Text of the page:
Drought record in El Paso

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EL PASO — Lush alfalfa fields. Trees heavy with pecans. White cotton fields. Those sights may diminish next year if this year’s drought doesn’t let up soon.

The Greater El Paso area has had more than 110 consecutive days without a trace of rain. According to the National Weather Service office in Santa Teresa, the previous record was 109 days in 2002. And weather records have been kept since 1878.

Effects from this year’s drought are already being felt as farmers prepare for lower crop yields next year.

The problem lies in a lack of precipitation that eventually streams through the Rio Grande and into the Elephant Butte Reservoir.

El Paso County farmers use water that flows from the Rocky Mountains in Colorado and northern New Mexico. Most of that water comes from melting snowpack. But the Rockies’ snowpack has been very poor, resulting in low lake levels farther south. At the moment, Elephant Butte Lake, which can hold up to 2.5 million acre-feet of water, is only 16 to 17 percent full, according to officials.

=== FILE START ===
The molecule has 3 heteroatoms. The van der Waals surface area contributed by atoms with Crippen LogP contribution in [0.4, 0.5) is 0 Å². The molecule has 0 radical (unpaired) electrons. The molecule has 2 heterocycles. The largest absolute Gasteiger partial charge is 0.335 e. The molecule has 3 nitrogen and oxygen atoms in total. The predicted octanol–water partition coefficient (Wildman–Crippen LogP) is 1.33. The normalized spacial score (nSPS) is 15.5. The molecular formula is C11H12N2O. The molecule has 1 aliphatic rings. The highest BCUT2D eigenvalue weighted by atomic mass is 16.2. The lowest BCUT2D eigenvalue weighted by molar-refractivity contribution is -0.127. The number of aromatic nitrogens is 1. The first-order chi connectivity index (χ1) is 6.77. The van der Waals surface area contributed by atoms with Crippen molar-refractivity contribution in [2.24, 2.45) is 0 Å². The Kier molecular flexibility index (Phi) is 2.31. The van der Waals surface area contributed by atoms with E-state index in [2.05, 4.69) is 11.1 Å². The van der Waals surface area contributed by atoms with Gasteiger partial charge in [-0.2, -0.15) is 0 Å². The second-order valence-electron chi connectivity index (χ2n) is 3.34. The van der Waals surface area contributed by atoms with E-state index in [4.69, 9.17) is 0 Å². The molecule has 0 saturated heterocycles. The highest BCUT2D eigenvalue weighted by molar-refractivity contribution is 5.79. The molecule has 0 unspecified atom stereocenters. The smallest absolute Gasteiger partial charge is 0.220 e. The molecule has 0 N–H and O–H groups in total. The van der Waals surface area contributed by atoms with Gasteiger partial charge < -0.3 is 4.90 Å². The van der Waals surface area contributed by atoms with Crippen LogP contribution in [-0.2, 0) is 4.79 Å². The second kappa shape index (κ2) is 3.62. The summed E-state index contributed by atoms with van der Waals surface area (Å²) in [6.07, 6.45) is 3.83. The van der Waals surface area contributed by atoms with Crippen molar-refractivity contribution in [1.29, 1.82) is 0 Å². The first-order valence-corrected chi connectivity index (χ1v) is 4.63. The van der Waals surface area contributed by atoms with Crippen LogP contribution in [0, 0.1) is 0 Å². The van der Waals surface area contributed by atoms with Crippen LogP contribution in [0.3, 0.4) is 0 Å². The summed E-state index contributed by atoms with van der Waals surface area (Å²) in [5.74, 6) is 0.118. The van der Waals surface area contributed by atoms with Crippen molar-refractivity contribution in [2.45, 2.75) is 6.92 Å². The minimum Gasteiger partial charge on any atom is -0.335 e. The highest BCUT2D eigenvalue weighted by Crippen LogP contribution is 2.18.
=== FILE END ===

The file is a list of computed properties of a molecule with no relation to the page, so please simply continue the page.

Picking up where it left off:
(James Smart/Borderzine.com)

(Gary Metzker/Borderzine.com)

To get through dry years, local farmers can drill wells and run piping underground from one well to the next. But to repair a well or buy a new one can cost more than $6,000. Another downside is well water from the underground reservoirs is saltier. Too much salt in the water can kill the plants.

At the moment, farmers are receiving full allocations from reserves that are 4 acre-feet of water per acre of land. An acre-foot of water can supply the household needs of two four-person families for one year. But if water doesn’t trickle down from the Rocky Mountains soon, farmers are told to expect cutbacks of 3.5 acre-feet per acre this year.

According to the National Weather Service, West Texas and southern New Mexico usually get almost nine-and-a-half inches of precipitation per year. The last measurable precipitation was in February – a tenth of an inch when the snowfall and ice melted.

No rain is in the forecast, but the monsoon season should be here soon. The rains are supposed to come between June 15 and Sept. 15. Gary Metzker and Jim Smart interviewed John White, curator of the Centennial Museum and Gardens at UTEP, and include the curator’s comments and more than 30 photos and graphics that depict the impact of the drought on El Paso.

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